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Google Assistant and voice search, is increasingly gaining prominence. Voice search will be in your car, in your home and even on your Apple device. Search queries will likely shift toward voice search. Google has linked to a research document that explains how the summarizing algorithm works. Not all content works with it. Will your content be ready for the voice search environment?

In December 2023 Google announced the release of their Human raters guidelines for evaluating the algorithm that produces Google Assistant search results. When a  user searches using the Google Assistant, the voice search algorithm will sometimes summarize the result in a spoken manner.

That announcement linked to a research paper that describes the algorithm behind the voice search summaries. The paper is called, Sentence Compression by Deletion with LSTMs (PDF).

The announcement also contained information that may be useful to understanding a part of the algorithm that is used to summarize content. It’s called a “compression system” because it removes words and phrases in order to obtain a useful summary.

The research document includes information indicating what kinds of content cannot be successfully summarized. It also details exactly what kinds of words and phrases are removed. This kind of information may be useful for publishers who may wish to publish content that can be easily summarized and shown in voice search. Considering how important voice search is becoming, it may be useful to understand how this works.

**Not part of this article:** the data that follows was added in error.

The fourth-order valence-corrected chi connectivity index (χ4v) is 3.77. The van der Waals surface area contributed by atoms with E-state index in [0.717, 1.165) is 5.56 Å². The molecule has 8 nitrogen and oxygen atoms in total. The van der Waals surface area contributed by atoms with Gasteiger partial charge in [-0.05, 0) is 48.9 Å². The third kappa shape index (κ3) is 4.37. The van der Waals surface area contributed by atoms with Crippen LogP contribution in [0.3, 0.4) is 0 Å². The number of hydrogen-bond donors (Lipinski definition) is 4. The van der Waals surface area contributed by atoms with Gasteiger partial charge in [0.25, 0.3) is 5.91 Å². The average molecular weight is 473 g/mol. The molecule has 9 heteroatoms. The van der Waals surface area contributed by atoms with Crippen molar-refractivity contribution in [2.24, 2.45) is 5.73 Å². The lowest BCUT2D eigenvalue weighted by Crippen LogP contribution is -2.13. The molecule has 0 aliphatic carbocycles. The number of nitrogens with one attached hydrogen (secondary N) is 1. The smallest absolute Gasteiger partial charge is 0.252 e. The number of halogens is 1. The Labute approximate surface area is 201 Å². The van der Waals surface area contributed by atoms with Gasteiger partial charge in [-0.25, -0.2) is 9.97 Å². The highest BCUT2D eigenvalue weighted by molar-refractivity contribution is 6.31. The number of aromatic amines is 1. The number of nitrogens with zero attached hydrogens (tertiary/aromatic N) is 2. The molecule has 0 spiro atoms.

Four Elements of Voice Search Summaries

Summary of content that is appropriate when spoken.

The information meets the needs of the user/

Well formed sentences that make sense when spoken.

This is a reference to good pronunciation by the Google Assistant software.

This article is concerned with how Google summarizes a paragraph of content and is able to speak it and give a display and a link to the full article.

How Voice Search Summarizes Content

According to the research paper, this algorithm doesn’t use explicit syntax features to understand what is being summarized. This is called, Part of Speech Tagging.

Instead, it “translates” the words into machine readable ones and zeros that represent what it calls “token deletion decisions.” This is pretty far out because it’s not using explicit syntactic information like parts of speech. Then the system removes certain words and phrases that it deems not neccesary in order to create a summary. This is called Compression.

Compression algorithms are very common. If you have ever received a file in a Zip format, then you have experience with a compression algorithm. In web search, search engines will remove common words like “the” in order to save space on their servers. When they save your content, the search engines are actually saving a compressed version of your content.

Google voice search summarizer works in a similar way. Only instead of removing words like “the,” Google’s summarizer is removing words and phrases to get to a summary.

“Our results clearly indicate that a compression model which is not given syntactic information explicitly in the form of features may still achieve competitive performance. The high readability and informativeness scores assigned by human raters support this claim.”